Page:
With 282 Soldiers and Airmen still on duty and heavily engaged in supporting state and local emergency agencies, the Delaware National Guard’s role is far from over.
“We made it through the snow, but the job’s not done,” as Maj. Gen. Frank Vavala, the Adjutant General, just put it to leaders on a conference call.
In just the last few hours our county task forces report significant increases in the number “missions” we are conducting. Of the 250 missions the DNG has conducted in the second wave of this storm, about 50 are currently ongoing. Task forces report that our operations tempo, or the number of requests we have been tasked to support, has nearly doubled between 5 a.m. this morning and 1 p.m. this afternoon.
That increase in support requests has been mainly for transport of dialysis patients (all 3 counties), assisting stranded motorists (all 3 counties), and working with DelDOT to clear roads of stranded or abandoned vehicles (mostly in Sussex).
The Delaware National Guard has also provided transportation to emergency shelters in each county, with less than 10 people going into shelters in NCC, 25 in Kent, and 20 in Sussex. *These numbers reflect only DNG transport, not actual numbers in the American Red Cross-run shelters.
We have conducted over 600 missions since the first wave of the storm hit Friday night. But that figure does not reveal much, as DNG vehicles on their way out or way back from missions are stopping to assist stranded motorists.
Partly because of this and partly because of the frenetic pace, we won’t be able to provide exact numbers–of how many dialysis patients were transported, how many stranded motorists were rescued, how many citizens were evacuated from areas without power, or how many vehicles were cleared from the roads–any time soon. As soon as we have estimates, we will provide them.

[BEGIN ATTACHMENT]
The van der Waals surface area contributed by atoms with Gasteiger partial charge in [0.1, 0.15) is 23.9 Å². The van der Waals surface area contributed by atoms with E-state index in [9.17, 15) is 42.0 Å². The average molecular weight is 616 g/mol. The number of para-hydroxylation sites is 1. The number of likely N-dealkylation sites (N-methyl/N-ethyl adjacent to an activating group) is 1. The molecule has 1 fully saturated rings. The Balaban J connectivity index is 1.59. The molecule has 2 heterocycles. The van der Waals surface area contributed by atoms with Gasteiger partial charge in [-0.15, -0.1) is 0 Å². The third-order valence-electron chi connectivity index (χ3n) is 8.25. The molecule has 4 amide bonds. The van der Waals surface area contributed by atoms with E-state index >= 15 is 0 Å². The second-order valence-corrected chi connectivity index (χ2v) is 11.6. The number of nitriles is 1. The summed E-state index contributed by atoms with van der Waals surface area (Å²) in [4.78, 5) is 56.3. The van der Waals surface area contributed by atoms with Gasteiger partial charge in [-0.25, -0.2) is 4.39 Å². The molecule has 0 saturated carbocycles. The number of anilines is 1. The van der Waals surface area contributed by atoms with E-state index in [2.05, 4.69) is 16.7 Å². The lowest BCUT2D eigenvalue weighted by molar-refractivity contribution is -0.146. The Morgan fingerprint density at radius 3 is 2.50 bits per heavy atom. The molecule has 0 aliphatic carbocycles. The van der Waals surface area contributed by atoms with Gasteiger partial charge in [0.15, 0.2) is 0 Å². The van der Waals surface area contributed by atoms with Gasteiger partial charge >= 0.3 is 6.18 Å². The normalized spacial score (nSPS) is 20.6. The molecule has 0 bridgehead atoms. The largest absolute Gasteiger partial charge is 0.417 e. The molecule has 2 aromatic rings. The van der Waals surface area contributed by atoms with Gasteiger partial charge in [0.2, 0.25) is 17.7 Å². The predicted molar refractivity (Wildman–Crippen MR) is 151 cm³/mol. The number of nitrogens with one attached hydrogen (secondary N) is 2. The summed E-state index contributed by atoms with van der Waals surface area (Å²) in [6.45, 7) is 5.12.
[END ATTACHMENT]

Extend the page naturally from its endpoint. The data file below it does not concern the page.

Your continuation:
Task Force New Castle County has on hand: 13 HMMWV’s, 10 larger trucks (known as Medium Tactical Vehicles), 1 wrecker; about 110 Guardsmen.
Task Force Kent County has: 16 HMMWV’s, 5 MTV’s, 1 wrecker, about 80 Guardsmen.
Task Force Sussex County: 13 HMMWV’s, 8 MTV’s, 1 wrecker, about 70 Guardsmen.
Each task force is prepared sustain 24-hour operations.
The Director of Military Support notes that the current force of about 280 will stay in place at least through tomorrow.
The Delaware National Guard works in coordination with the Delaware Emergency Management Agency to assist local and state agencies in protecting the citizens and property of the First State.
“Our withdrawal or drawdown is predicated on the needs of the citizens of Delaware,” said Vavala. That call is not the Guard’s to make.